Never Overspend Again with Envelope Budgeting

Are you sick of overspending, no matter what system you seem to try? What if I told you that I had a super simple system that would guarantee you couldn't overspend, and you could get up and running within an hour? Enter envelope budgeting

What is envelope budgeting? 

Never overspend again with envelope budgeting by The Wiser Miser. Are you sick of overspending no matter what system you seem to try? I'm going to teach you how to use envelope budgeting so you never overspend again.

Envelope budgeting is the simplest most powerful way to manage your cash flow. When most people talk about budgeting they’re really referring to cash flow - how your money goes in and out of your life on a day-to-day basis. Getting your cash flow right will mean that you can finally break the paycheck to paycheck cycle and actually get ahead - pay down debt, save more - all those things you know you need to do but can’t quite figure out how to do.

Envelope budgeting is an old system, one that your grandparents probably used and your parents might have tried. So, what is it, exactly?

Paying bills and envelope budgeting

In its simplest form, envelope budgeting is when you take your money in cash, sit down at your kitchen table with a stack of envelopes with the names of your expenses on them - mortgage, groceries, student loan, vacation (or: taxes, software subscriptions, web designer, PayPal fees; you can use this for your business as well!) and put money into the envelopes until the money is gone. Then when you go out into the world to spend, you use the money in the envelopes. Then, when you get more money, you put it into these same envelopes again. Rinse and repeat.

What’s so powerful about that? Doing it this way means that you always know how much you have available to spend on a certain thing. You always know *exactly* how much you can spend on something. No more pulling the credit card out and then choking when you get the bill. It also means that you don’t have a nebulous amount of money sitting around (in your bank account, on your kitchen table) that is unassigned and therefore “available” in your mind.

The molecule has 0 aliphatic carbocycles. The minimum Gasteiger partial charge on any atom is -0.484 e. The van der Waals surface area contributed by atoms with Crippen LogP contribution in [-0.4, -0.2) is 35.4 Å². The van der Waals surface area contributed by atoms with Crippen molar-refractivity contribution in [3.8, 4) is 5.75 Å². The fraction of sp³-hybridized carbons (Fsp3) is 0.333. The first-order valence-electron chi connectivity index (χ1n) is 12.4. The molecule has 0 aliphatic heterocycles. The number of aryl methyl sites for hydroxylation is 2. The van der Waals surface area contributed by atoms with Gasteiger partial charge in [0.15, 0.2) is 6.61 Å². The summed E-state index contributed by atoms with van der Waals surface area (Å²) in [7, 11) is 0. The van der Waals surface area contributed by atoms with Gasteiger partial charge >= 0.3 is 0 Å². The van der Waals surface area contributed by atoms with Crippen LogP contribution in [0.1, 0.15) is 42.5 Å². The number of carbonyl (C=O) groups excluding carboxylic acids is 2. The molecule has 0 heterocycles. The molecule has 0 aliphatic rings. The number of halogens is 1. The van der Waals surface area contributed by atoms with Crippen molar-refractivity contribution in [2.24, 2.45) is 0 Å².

It’s the sort of simple system that seems too simple to work, and yet many thousands of people have used it and still use it to manage their money to pay off debt, save more, and finally feel ease around their money.

Wait, so I have to use cash for everything? No, though it can be very powerful to use actual cash even for a short period of time or for specific areas of your budget. It can be difficult in today's era of pay-everything-online-automatically, but it can be done. Especially for things like groceries and eating out, those two black holes of everyone’s budget, which are still largely conducted in person. Using actual cash makes darn sure that you don’t overspend. This allows you to put a hard wall around an area of your budget.

You Need a Budget (YNAB) vs. Every Dollar budgeting systems

There are also digital tools that mimic envelope budgeting. There are a handful of tools out there that do this, but the two most popular are You Need a Budget (YNAB) and Every Dollar by Dave Ramsey. I won’t even pretend to be unbiased here, I am a YNAB evangelist. I’ve been using it myself for a decade and use it with all of my clients. I recommend it because I use it (and if you use this link, you can get a 34-day free trial PLUS an extra month free) and I’ve seen it work for myself as well as for client after client after client. Every Dollar also works in a similar way (bonus: the basic version is free), though it doesn’t do as strong a job of making sure that you’re not budgeting money you don’t yet have (the envelope budgeting equivalent of going to the grocery store and finding out your envelope is full of Monopoly money).

Another way of doing this without using real hard cash is to have a number of bank accounts that act as categories. This can get very complicated and involve a lot of transfers (and possibly, overdraft fees), but if you’re diligent it can be just as effective. For the long term, however, I recommend something like YNAB.

What about you - have you ever tried using the envelope method of budgeting? How about using cash-only? Tell me in the comments!